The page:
U.S. 4th Fleet Says Joint High Speed Vessel is a Perfect Match

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Naval Forces News - USA
 
 
 
U.S. 4th Fleet Says Joint High Speed Vessel is a Perfect Match
 
The US Navy's first joint high-speed vessel, USNS Spearhead (JHSV 1), made a brief stop at Naval Station Mayport Feb. 14 to introduce the ship to Commander, U.S. 4th Fleet on its way to its new homeport in Little Creek, Va. The port call is an opportunity for senior officials and military personnel from U.S. 4th Fleet to visit the ship and receive capability briefings for future operational planning.
     
The US Navy's first joint high-speed vessel, USNS Spearhead (JHSV 1), made a brief stop at Naval Station Mayport Feb. 14 to introduce the ship to Commander, U.S. 4th Fleet on its way to its new homeport in Little Creek, Va. The port call is an opportunity for senior officials and military personnel from U.S. 4th Fleet to visit the ship and receive capability briefings for future operational planning.
Spearhead class Joint High Speed Vessel during sea trials
(Picture: Austal)
     
Spearhead is scheduled to deploy to the 4th Fleet area of operations to support upcoming Southern Partnership Station deployments.

"The joint high-speed vessel Spearhead is a perfect match for 4th Fleet and we plan to use it across all of our lines of operations; security cooperation activities, maritime security operations and contingency operations," Commander, U.S. Naval Forces Southern Command/U.S. 4th Fleet, Rear Adm. Sinclair M. Harris said.

U.S. 4th Fleet's area of operations includes the maritime domains in South and Central America as well as the Caribbean Sea.

"Spearhead is critically important to Fourth Fleet's area of operations because of her shallow draft and ability to work in more austere ports that traditional warships might not be able to. We see the high speed vessels as even more capable in terms of reaching out to our partner nations," Harris said.
     
The US Navy's first joint high-speed vessel, USNS Spearhead (JHSV 1), made a brief stop at Naval Station Mayport Feb. 14 to introduce the ship to Commander, U.S. 4th Fleet on its way to its new homeport in Little Creek, Va. The port call is an opportunity for senior officials and military personnel from U.S. 4th Fleet to visit the ship and receive capability briefings for future operational planning.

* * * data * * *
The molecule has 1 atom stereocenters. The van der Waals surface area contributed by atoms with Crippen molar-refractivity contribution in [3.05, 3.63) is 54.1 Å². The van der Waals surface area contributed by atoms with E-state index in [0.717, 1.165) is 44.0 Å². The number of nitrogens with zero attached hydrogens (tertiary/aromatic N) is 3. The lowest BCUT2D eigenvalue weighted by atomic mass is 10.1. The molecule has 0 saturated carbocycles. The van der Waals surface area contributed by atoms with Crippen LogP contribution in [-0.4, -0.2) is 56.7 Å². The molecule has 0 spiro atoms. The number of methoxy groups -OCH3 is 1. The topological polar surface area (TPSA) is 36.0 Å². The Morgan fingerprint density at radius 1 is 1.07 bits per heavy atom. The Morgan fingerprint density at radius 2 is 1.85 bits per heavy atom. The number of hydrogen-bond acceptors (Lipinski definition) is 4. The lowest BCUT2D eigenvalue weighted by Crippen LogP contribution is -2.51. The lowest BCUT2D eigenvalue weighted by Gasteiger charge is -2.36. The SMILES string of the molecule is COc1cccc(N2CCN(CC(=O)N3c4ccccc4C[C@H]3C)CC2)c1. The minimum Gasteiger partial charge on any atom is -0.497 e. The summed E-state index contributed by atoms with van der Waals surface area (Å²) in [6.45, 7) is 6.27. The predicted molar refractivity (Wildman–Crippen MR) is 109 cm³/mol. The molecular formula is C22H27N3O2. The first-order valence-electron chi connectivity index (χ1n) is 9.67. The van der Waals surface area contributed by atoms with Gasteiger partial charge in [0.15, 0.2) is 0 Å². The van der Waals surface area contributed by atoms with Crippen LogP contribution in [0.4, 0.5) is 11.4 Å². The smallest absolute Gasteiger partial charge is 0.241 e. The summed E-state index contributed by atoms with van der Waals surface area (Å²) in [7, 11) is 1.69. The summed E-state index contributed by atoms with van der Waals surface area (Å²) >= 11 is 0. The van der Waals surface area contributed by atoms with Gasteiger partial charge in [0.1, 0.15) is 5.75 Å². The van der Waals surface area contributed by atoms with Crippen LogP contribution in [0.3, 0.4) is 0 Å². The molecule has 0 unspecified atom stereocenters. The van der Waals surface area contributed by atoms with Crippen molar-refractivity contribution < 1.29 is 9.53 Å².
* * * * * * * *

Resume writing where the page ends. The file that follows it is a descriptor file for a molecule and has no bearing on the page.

Spearhead class Joint High Speed Vessel during sea trials
(Picture: Austal)
     
Spearhead is the first of 10 planned joint high speed vessels under contract to be built. The next ship, USNS Choctaw County (JHSV-2), is scheduled to be operational later this year.

Built in Mobile, Ala., by Austal U.S.A., USNS Spearhead is designed for rapid, intra-theater transport of troops and military equipment. The U.S. Navy's Military Sealift Command (MSC) owns and operates Spearhead, along with the nine other JHSVs that are currently under contract. Spearhead is a 338-foot long aluminum catamaran designed for speed, flexibility and maneuverability.

The reconfigurable 20,000-square-foot mission bay area can be quickly adapted to support a number of different missions - anything from carrying containerized portable hospitals to support disaster relief to transporting tanks and troops. Spearhead's crew of 22 civil service mariners works for MSC which operates, navigates and maintains the ship. JHSVs are capable of transporting approximately 600 tons of military troops, vehicles, supplies and equipment 1,200 nautical miles at an average speed of 35 knots, and are designed to operate in austere ports and waterways, providing added flexibility to U.S. warfighters worldwide.

U.S. 4th Fleet supports U.S. Southern Command joint and combined full-spectrum military operations by providing principally sea-based, forward presence to ensure freedom of maneuver in the maritime domain, to foster and sustain cooperative relationships with international partners and to fully exploit the sea as maneuver space in order to enhance regional security and promote peace, stability, and prosperity in the Caribbean, Central and South American regions.

This news item was released by U.S. 4th Fleet Public Affairs on 14 February.
 

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